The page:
There is a standing joke in my family about a dish called “Oregano Chicken”.  The joke is because the first time I made the recipe (and this is a true story), I didn’t have chicken on hand, so I used fish.  I also didn’t have the white wine it called for, so I used red.  Wine is wine, I figured.  The fish looked a little purple, but I figured the taste would still be good.  I also didn’t have oregano.  I substituted sage.  You won’t be surprised to learn that the meal was not a success, and it was years before I went back to that cookbook and gave it another go – with chicken.  I cannot blame the chef who created the recipe for the terrible meal – I was the one who made all the substitutions. To this day, if I have gone off the page with a recipe, I will warn the family  “this is Oregano Chicken” and they know what not to expect.  At the same time, I’m a far more experienced cook nowadays, and I have a much better idea  of how ingredients interact in different dishes, allowing me to occasionally create new, tasty versions of a basic recipe.   I see a lot of evidence in other blogs of people who have given broilers a try, and who then blame the farmer who developed the model they were “following”, when in fact, they followed the model about as well as I followed that recipe.  Frankly, it’s not the fault of the farmer who developed an efficient production model if the people who copy him don’t use the same ingredients.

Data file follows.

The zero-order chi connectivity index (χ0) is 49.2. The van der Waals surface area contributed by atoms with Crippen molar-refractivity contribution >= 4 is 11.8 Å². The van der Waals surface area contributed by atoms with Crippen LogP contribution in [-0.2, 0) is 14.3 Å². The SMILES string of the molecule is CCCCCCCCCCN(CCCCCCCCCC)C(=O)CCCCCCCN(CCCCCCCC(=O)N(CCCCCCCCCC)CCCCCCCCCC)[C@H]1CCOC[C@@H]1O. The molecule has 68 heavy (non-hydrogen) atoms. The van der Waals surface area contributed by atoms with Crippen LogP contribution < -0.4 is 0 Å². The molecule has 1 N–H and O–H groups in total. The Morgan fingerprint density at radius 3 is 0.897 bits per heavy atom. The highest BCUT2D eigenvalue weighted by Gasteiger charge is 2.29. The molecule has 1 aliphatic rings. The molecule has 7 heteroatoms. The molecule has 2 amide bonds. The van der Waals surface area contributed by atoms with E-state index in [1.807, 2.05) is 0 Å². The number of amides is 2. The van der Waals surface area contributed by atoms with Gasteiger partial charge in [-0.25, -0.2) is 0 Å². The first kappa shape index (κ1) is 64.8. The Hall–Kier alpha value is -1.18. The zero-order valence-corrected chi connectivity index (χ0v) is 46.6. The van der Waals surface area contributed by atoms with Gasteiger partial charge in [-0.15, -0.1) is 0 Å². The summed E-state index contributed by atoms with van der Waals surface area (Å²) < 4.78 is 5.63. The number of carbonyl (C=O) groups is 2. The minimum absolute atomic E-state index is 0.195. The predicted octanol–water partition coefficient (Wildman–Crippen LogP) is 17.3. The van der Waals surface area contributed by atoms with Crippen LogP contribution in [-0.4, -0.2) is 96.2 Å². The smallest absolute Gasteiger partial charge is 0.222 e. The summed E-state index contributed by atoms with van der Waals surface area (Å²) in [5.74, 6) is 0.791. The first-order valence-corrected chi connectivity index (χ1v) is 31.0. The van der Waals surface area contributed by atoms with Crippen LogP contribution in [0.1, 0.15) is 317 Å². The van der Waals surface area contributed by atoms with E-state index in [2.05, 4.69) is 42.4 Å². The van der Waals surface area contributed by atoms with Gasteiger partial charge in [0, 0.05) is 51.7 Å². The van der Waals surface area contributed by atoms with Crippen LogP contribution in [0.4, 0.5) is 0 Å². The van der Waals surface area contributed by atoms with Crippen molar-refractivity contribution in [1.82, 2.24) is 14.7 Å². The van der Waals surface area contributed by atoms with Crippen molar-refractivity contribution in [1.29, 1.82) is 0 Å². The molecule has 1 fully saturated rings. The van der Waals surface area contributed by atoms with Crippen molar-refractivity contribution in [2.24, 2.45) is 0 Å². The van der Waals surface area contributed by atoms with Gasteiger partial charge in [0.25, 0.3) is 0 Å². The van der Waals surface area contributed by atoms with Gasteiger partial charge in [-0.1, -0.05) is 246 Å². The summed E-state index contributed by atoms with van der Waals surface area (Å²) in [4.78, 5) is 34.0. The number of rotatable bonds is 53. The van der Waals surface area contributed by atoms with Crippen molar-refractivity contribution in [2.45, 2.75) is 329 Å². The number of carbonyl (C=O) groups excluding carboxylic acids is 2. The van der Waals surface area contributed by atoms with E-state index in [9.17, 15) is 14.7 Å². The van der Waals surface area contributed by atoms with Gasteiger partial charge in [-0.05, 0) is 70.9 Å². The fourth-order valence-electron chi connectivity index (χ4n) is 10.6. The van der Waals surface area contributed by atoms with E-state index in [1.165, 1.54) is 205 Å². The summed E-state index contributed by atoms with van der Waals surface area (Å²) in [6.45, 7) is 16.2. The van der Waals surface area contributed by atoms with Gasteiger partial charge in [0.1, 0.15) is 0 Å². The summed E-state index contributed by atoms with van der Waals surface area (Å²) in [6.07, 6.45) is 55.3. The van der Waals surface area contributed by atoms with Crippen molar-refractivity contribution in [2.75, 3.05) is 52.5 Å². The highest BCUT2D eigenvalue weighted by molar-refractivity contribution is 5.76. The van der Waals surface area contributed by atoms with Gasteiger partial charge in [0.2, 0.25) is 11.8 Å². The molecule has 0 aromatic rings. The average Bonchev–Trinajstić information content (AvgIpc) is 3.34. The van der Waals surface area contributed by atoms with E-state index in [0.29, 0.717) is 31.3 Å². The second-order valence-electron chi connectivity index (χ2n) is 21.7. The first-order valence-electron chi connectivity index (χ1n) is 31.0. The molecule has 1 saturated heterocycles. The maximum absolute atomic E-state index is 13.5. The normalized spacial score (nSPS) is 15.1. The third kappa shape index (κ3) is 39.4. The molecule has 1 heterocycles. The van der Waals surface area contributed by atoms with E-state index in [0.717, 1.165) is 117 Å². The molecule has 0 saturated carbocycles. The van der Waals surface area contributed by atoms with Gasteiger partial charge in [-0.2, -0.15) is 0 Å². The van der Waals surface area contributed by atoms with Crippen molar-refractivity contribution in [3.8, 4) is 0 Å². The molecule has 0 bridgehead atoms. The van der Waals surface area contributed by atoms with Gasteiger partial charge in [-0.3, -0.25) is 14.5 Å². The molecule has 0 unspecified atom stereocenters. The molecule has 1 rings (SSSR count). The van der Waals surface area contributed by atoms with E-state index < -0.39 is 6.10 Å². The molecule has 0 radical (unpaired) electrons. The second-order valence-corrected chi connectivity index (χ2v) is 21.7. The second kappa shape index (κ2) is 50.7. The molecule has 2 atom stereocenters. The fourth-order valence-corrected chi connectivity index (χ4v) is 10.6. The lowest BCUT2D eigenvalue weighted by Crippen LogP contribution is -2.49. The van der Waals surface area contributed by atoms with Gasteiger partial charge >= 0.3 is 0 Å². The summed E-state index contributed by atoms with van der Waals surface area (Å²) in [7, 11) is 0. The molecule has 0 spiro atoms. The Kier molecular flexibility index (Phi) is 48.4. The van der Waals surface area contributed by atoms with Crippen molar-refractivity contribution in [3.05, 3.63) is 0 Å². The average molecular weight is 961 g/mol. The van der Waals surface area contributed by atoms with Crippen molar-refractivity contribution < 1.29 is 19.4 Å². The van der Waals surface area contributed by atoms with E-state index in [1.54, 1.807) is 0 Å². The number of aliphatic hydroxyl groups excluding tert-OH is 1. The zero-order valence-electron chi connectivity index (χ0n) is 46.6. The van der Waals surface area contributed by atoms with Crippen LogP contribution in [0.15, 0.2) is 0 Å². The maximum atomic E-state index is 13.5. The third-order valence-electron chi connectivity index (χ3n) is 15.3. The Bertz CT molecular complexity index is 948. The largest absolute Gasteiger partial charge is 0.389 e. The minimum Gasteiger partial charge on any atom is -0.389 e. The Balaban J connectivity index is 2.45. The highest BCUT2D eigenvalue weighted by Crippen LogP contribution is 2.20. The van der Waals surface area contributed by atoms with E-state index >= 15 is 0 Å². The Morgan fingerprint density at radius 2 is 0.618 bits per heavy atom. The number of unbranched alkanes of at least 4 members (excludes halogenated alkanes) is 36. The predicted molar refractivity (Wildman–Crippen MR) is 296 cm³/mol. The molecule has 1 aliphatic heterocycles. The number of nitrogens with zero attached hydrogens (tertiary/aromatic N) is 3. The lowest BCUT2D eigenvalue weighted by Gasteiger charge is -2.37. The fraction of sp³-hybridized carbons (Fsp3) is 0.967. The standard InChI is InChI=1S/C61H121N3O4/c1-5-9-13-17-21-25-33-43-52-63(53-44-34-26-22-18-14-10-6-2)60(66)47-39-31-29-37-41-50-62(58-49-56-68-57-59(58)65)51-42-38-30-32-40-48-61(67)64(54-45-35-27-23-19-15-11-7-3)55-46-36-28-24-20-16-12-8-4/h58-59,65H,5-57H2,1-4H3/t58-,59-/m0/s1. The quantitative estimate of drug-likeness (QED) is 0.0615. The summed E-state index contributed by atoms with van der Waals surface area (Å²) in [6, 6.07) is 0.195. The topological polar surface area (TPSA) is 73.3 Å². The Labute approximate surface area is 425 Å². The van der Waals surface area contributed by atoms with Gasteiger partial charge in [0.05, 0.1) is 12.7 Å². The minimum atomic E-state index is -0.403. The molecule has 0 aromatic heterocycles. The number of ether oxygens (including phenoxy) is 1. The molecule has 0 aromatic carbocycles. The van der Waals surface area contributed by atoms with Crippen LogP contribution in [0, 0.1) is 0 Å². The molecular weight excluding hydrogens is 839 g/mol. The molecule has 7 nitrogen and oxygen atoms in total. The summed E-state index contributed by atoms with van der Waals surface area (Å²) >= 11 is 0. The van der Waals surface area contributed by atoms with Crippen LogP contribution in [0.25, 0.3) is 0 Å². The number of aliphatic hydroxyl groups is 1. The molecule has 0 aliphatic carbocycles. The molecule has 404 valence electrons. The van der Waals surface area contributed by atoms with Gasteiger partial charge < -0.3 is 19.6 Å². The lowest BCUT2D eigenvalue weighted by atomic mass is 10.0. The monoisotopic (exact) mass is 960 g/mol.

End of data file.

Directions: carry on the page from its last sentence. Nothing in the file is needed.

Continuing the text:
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Now, don’t get me wrong – there are other cooks out there, with different recipes for the same cake.  There are easily a dozen versions of pasture pens for broilers out there on the web.  Some of them look better than others to me.   Fundamentally I’m saying : find a cook whose style appeals to you, and follow their recipe as close to the letter as you can.  Adaptations can come when you have more experience.  Trust me, I’ve been there.

Multi-tasking

I was working on the chicken fences yesterday in the mist and gloom that is Vancouver Island in January and reflecting on just how long the project was taking me (forever) and how long it would last before I would be doing it all again (not forever, unfortunately).  Which took me in a downward spiral to thinking about how pointless it was …which was when I went and got a cup of tea and a leftover mince tart to get my perspective back.

The pointlessness really arises from the fact that the whole quarter acre that I have been busily rebuilding fence on throughout the last several weeks is used only for the layer flock. Despite all the now amazing fencing, no other creatures graze in there, I don’t grow any crops in there; the walnut tree is in one run and it is the only other productive element of the set up.  It’s the same with the pig paddock.  It’s lovely, but it’s just for pigs.  If I keep going this way, the whole farm will be compartmentalized into different bedrooms for every species, and as I heard Gabe Brown remark recently, I’ll be running a bed and breakfast for livestock, instead of having them out there getting their own breakfasts.

In theory all my fencing efforts are to allow me to use my rotation system better.  I am theoretically set up with 4 runs for the chickens to rotate through over the course of the year.  The theory is that I move them to a new run before the run they’re in gets eaten down/worn down too badly.  This allows the plants to regenerate, and breaks the parasite cycle.  This is all good.  But did you check how many times I use the word “theory” there?